Updated: 2011-06-03 11:30
By Andrew Moody (China Daily European Weekly)
"They got tributes from rulers in the Indian Ocean and at one point they brought a giraffe back to the Forbidden City. There was little commercial point to it and like the moon landings it was expensive and the benefits were modest," he says.
But Ferguson argues as a result of its new isolation China began to lack the competitive edge of European states that needed technological advancement to have a military and economic edge over their neighbors.
"In Europe you have competition between states, some of them very small, and also competition within states, new corporate entities such as the City of London and then later corporations like the East India Company. There is nothing like that in China, nor could there be under the imperial system," he says.
Lack of competition is one of what Ferguson describes as "six killer applications" behind the West's ascendancy.
The others are advancements in science, the establishment of property rights, breakthroughs in medicine, the emergence of a consumer society and the establishment of a work ethic.
With the latter Ferguson goes over similar territory to the German sociologist Max Weber, who believed countries such as China fell behind because they lacked the so-called Protestant work ethic.
Ferguson rejects Weber's view that Protestantism made its followers somehow better capitalists.
"I don't think that is how it works. I think a more straightforward explanation is that Protestantism made people literate and literate people are more productive and can do more complex things," he says.
The central argument of Ferguson's book is that China and other emerging countries such as India are getting better at the "killer apps" themselves and that is why there is this current shift back from West to East.
On the work ethic aspect alone, there is a gulf emerging between Europe and the rising Asian powers, he says.
"Asians now work a lot more than Europeans. The average Korean works 2,400 hours a year compared to 1,400 hours for a German," he says.
Ferguson's new book and TV series are in part inspired by the late 1960s series of the same name presented by the late Kenneth Clark, whose focus was more on Western art.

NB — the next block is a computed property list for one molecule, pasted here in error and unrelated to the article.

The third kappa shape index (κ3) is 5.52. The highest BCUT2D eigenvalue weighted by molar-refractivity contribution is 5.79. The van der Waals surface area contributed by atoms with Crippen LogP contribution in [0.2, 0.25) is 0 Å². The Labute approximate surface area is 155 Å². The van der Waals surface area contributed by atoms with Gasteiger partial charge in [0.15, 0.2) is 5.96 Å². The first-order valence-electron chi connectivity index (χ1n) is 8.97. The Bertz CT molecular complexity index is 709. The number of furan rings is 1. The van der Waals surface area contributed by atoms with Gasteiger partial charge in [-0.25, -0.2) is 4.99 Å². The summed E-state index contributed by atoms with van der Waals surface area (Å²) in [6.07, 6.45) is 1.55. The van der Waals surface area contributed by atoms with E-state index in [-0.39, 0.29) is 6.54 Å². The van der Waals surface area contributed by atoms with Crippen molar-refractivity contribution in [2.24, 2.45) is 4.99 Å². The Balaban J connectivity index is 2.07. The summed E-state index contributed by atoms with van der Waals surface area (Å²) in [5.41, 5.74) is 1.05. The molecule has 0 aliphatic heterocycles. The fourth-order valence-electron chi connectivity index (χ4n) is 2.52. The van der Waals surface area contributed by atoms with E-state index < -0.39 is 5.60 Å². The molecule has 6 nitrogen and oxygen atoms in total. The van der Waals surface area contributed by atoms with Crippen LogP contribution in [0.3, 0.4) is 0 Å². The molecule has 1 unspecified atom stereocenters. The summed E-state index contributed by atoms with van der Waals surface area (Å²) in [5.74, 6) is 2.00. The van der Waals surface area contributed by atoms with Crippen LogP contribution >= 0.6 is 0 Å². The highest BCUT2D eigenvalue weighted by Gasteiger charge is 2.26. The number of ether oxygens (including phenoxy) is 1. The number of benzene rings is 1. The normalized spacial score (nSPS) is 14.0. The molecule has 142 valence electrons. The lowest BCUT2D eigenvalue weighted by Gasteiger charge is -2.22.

"I was far too young to watch it, although I vaguely remember a grand figure standing in front of a cathedral," he says.
"My point is the least special thing about Western civilization is art and architecture because that of other civilizations was pretty good too. I was more interested in the plumbing than the pictures on the wall."
Ferguson, who is an adviser to the UK education secretary on the teaching of history, despairs about classroom outcomes.
"When you ask them basic history questions they think Nelson's Column is named after Nelson Mandela. It is that bad," he says.
The historian, who is back at Harvard in July, was also an adviser to the John McCain presidential campaign in 2008, but doesn't think there is a serious Republican candidate this time.
"There is no Ronald Reagan in view now. Newt Gingrich or Mitt Romney. I think (Barack) Obama beats either of these two guys. I don't think Sarah Palin is a serious contender, although many people underestimate her, particularly in Europe," he says.
Ferguson believes many Americans are now caught up in a fatal conceit and kid themselves that China has a vested interest in funding their growing budget deficit for evermore.
"People in Washington say (about China) that they need us as much as we need them so there is no problem. I say they are wrong," he says.
"China needs the American consumer much less than it did 10 years ago. China has a plan - and it is no secret because they publish it - to shift away from a reliance on exports to the West and toward more domestic consumption. There is no guarantee the Chinese will continue to fund the (US) federal deficit," he says.
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